The magnitude 6.5 earthquake that struck Japan last week, and the aftershocks that have followed, have resulted in more than 40 deaths and 1,000 injuries. The quake has also played havoc with Toyota Motor Corp.’s (NYSE: TM) just-in-time supply chain.
The quake struck in southern Japan near the city of Kumamoto, site of two of Toyota’s main suppliers. The company has said it will close all 26 of its automobile assembly lines in Japan as a result of the impact on its two suppliers.
Honda Motor Co. Ltd. (NYSE: HMC) plans to keep its motorbike plant in Kumamoto closed until Friday, but it has not announced any closures to its auto assembly lines. Nissan already has resumed operations at a plant in Kyushu, according to a report at The Wall Street Journal.
One of Toyota’s strengths has been its just-in-time manufacturing process. The company maintains very little parts inventory, limiting its overhead costs when operations are normal, but very difficult to overcome when a supplier can’t get parts to the right factory.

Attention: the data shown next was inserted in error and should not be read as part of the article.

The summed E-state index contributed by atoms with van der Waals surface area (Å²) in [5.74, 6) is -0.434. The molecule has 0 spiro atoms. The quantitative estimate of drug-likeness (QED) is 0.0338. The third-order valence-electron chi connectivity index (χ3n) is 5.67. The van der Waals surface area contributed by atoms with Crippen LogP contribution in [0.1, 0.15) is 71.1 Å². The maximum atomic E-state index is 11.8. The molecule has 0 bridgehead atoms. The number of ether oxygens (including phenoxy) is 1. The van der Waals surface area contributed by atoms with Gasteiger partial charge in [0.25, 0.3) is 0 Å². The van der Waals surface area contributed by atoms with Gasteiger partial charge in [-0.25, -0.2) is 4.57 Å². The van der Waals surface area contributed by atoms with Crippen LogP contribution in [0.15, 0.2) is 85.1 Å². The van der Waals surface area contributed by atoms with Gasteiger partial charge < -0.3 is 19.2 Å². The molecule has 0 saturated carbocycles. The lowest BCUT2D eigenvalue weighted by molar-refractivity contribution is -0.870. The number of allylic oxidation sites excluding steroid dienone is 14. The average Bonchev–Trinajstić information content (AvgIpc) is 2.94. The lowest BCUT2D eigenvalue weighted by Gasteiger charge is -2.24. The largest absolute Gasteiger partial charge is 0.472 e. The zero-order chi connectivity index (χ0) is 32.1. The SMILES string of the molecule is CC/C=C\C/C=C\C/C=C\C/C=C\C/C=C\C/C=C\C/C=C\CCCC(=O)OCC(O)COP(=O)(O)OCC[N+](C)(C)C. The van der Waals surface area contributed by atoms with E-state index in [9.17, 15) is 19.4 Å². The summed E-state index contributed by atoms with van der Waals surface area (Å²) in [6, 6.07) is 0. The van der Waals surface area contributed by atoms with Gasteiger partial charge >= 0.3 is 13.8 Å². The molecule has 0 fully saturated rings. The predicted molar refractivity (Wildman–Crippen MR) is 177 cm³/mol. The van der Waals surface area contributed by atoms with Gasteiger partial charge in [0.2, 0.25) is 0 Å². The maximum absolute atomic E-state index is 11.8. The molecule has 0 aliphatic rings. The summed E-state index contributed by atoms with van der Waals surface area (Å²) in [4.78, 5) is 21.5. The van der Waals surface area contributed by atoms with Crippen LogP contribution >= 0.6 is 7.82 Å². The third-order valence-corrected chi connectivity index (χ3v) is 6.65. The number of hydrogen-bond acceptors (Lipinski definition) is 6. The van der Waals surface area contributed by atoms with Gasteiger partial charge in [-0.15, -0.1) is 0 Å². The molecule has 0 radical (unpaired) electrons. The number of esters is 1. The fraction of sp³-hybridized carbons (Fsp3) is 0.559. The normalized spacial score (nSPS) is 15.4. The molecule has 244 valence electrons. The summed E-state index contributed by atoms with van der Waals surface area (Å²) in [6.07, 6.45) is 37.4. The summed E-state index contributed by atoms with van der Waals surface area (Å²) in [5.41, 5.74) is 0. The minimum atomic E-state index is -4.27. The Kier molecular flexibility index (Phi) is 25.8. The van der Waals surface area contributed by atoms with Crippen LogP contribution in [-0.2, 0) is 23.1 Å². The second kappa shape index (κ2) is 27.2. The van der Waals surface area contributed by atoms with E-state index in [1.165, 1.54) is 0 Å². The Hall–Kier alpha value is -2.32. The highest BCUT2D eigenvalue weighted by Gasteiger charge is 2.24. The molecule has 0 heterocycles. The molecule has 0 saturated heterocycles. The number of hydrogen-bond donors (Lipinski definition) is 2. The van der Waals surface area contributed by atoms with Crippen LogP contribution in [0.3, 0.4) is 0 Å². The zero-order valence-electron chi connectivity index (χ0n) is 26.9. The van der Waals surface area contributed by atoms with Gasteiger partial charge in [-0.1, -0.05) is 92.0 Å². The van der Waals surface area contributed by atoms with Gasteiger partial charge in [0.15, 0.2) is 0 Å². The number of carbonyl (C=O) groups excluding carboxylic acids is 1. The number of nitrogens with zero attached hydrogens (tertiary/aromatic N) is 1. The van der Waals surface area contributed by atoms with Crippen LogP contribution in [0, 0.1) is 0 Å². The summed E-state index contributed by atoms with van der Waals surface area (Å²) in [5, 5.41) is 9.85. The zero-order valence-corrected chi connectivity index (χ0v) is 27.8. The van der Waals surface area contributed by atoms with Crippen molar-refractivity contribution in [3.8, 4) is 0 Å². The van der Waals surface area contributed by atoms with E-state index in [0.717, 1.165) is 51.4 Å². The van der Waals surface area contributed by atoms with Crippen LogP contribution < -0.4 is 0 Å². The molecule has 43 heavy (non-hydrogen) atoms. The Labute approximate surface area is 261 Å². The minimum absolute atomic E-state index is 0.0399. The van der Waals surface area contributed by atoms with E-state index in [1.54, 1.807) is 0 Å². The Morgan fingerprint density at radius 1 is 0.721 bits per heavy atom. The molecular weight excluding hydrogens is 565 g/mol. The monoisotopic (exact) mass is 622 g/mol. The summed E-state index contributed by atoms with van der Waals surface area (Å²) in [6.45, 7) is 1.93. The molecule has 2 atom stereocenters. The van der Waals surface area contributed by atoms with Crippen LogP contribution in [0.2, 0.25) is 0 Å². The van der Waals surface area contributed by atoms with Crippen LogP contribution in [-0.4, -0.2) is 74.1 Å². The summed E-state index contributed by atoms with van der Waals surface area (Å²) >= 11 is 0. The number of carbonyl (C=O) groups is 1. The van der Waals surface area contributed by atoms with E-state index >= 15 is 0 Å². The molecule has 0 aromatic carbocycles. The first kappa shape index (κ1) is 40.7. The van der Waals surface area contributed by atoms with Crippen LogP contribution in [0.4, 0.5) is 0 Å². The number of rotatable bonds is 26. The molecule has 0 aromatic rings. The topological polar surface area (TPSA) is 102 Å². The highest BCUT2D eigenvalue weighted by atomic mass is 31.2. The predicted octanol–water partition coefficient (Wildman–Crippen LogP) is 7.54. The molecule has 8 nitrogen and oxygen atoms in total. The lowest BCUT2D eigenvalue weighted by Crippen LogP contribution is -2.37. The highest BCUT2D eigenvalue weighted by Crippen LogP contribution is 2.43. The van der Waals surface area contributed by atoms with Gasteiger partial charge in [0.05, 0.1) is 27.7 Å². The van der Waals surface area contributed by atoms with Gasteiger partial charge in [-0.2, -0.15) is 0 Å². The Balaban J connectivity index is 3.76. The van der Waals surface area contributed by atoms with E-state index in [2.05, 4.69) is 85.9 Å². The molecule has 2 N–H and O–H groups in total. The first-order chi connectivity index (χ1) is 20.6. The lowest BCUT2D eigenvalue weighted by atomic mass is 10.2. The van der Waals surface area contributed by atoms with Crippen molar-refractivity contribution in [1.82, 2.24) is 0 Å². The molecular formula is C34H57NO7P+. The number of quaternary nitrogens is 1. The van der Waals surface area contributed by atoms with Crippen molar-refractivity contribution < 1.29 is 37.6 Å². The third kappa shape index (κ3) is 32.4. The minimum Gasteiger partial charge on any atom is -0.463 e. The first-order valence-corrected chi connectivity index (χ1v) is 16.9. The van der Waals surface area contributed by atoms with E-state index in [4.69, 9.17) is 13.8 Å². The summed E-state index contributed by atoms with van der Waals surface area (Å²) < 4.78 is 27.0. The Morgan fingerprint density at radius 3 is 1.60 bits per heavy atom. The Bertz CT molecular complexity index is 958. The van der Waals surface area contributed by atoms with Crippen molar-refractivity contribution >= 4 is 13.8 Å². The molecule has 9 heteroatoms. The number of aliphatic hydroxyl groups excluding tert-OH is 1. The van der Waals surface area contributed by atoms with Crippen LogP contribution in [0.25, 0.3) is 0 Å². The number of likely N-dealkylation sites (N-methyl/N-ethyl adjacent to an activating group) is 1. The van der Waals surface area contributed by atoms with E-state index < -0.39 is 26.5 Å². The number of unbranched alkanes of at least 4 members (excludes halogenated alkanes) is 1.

According to the Wall Street Journal, experts think the Toyota shutdowns may last for two or more weeks. The company has said there is no impact on vehicle production outside of Japan.
A statement from Toyota’s president Akio Toyoda Monday morning included the following comment: “Although we are still trying to assess the exact impact on our operations, we are aware of issues at suppliers and production facilities, as well as dealerships.”
Toyota’s shares traded down about 0.6% on Monday morning, at $103.07 in a 52-week range of $97.80 to $142.84.